Puttur: Agriculturist takes up sandalwood farming to conserve species
Deekshith D V
Daijiworld Media Network - Puttur
Pics: Adarsh Nelyadi
Puttur, Jul 2: “Today the land of sandalwood is seeing its extinction; sandalwood trees are now an endangered species in India,” says Jairam Sharma, owner of a sandalwood nursery in Nelyadi.
Sharma is an agriculturist and his love for nature and concern for the environment led him to cultivate a sandalwood nursery on his 16 acre plot. Sharma started this model nursery ‘Chandana’, under the National Horticulture Mission, National Medicinal Plant Board, to grow the endangered species in 2003.
His mission was to provide more income to farmers and economically empower them, while increasing the extinct species ‘Santalum Album’ and ‘Pterocarpus Santalinus’ that are an asset to the nation and to the government.
Sharma is not only an agriculturist but is an expert on sandalwood plantation. He mourns for man’s perversion towards exploiting nature for his selfish wants.
He also said, “Karnataka is said to be the ‘Land of Sandal’ - ‘Gandhada Nadu’ - but what is the present of condition of this land of sandalwood? Sandalwood trees are reaching extinction. Both Santalum Album and Pterocarpus Santalinus have become endangered species. Even the huge trees in the forest are trampled down by the smuggling mafia.”
Narrating the techniques of sandalwood cultivation, Sharma said, “Basically, sandalwood cultivation is well-suited for dry land. On one hectare, a farmer can cultivate 500 plants. Today, in Australia, sandalwood cultivation has become a regular crop.”
“Cultivated plants can be grown for 25 to 30 years, but it is viable at the age of 15 years and it gets good market value. The cost of a sandalwood plant depends on its age and height. Basically, the Santalum Album is a semi root parasitic plant. Sandalwood plant can also be cultivated as a mixed crop between Mango or Sapodilla plantations. Seeds of this plant can be used for fat extraction for soaps and detergents. Apart from this, it can be also used as cereal grains for food but it is not affordable to the common man,” says Sharma form his experience of cultivation.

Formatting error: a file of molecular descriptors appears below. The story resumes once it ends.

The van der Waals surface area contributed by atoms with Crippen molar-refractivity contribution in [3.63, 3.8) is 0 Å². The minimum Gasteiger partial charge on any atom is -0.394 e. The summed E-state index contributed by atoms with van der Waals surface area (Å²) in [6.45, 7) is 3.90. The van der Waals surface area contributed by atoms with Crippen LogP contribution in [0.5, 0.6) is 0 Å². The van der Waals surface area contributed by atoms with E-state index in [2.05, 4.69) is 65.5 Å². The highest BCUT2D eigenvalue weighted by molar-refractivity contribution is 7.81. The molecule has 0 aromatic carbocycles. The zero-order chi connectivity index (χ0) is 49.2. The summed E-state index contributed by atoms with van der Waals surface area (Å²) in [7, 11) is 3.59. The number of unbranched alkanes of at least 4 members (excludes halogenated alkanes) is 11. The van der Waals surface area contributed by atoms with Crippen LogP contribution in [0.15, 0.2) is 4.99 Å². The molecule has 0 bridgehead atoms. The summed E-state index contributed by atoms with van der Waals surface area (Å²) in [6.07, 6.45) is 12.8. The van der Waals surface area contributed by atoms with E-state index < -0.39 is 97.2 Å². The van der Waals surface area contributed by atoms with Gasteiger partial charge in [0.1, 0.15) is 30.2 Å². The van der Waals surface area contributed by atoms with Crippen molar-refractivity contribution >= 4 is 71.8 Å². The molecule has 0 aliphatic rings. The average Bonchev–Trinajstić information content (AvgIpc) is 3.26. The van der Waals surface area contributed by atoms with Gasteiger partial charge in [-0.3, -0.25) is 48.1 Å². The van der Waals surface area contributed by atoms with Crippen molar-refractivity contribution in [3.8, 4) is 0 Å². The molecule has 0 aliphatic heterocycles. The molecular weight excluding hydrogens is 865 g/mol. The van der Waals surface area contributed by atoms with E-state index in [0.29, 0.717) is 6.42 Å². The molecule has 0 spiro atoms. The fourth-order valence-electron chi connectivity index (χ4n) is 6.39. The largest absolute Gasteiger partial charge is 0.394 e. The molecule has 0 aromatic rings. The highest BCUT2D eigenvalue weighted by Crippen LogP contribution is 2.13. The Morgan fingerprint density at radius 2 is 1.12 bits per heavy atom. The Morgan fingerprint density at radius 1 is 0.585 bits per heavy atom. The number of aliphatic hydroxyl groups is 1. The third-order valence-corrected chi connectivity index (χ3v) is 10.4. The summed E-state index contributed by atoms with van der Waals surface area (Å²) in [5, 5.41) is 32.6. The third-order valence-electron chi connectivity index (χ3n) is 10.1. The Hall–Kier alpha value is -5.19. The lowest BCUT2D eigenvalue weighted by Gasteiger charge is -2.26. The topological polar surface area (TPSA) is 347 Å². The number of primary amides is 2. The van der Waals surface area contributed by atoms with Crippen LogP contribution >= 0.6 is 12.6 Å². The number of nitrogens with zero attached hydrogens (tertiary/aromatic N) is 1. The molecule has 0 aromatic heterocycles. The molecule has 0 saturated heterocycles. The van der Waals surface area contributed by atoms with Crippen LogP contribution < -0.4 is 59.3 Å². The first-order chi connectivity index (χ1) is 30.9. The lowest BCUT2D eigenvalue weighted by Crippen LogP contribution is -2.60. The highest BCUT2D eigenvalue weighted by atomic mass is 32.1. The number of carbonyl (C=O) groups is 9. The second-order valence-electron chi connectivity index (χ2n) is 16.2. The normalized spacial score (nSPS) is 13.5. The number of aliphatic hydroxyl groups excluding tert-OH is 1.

“India is pioneer of sandalwood and East Indian sandalwood has wide demand and market throughout the world because of its quality. Till 2001, there was restriction on growing sandalwood. In 2001, the Act was amended with regard to growing sandalwood trees in Karnataka, where in 2003 the state government implemented the Act on growing and cutting sandalwood trees without any restrictions. But a farmer has to sell the sandalwood to government-owned bodies like Karnataka Soap Factory, Karnataka Handicraft Emporium, or to Karnataka Forest Department. Unfortunately, a farmer doesn’t have an open market for sandalwood,” said Sharma.
Sharma sells sandalwood plants from his nursery in states like Himachal Pradesh, Chhattisgarh, Bihar, Madhya Pradesh, Gujarat, Andhra Pradesh, and Orissa, but selling is not the sole aim. He also visits such places to check the condition of plants he has sold.
Talking on the products and demand of Red Sanders, he said, “Red Sanders is also used in preparing music instruments and idols especially which are exported to Japan. So, it has wide demand in the world.”
Sharma, feeling proud about his profession, says, “This profession gives me more peace and happiness where one can show love towards nature. If the market for sandalwood falls, no matter, but we can save this earth from global warming.”
As Franklin D Roosevelt said, “A nation that destroys its soil destroys itself. Forests are the lungs of our land, purifying the air and giving fresh strength to our people.”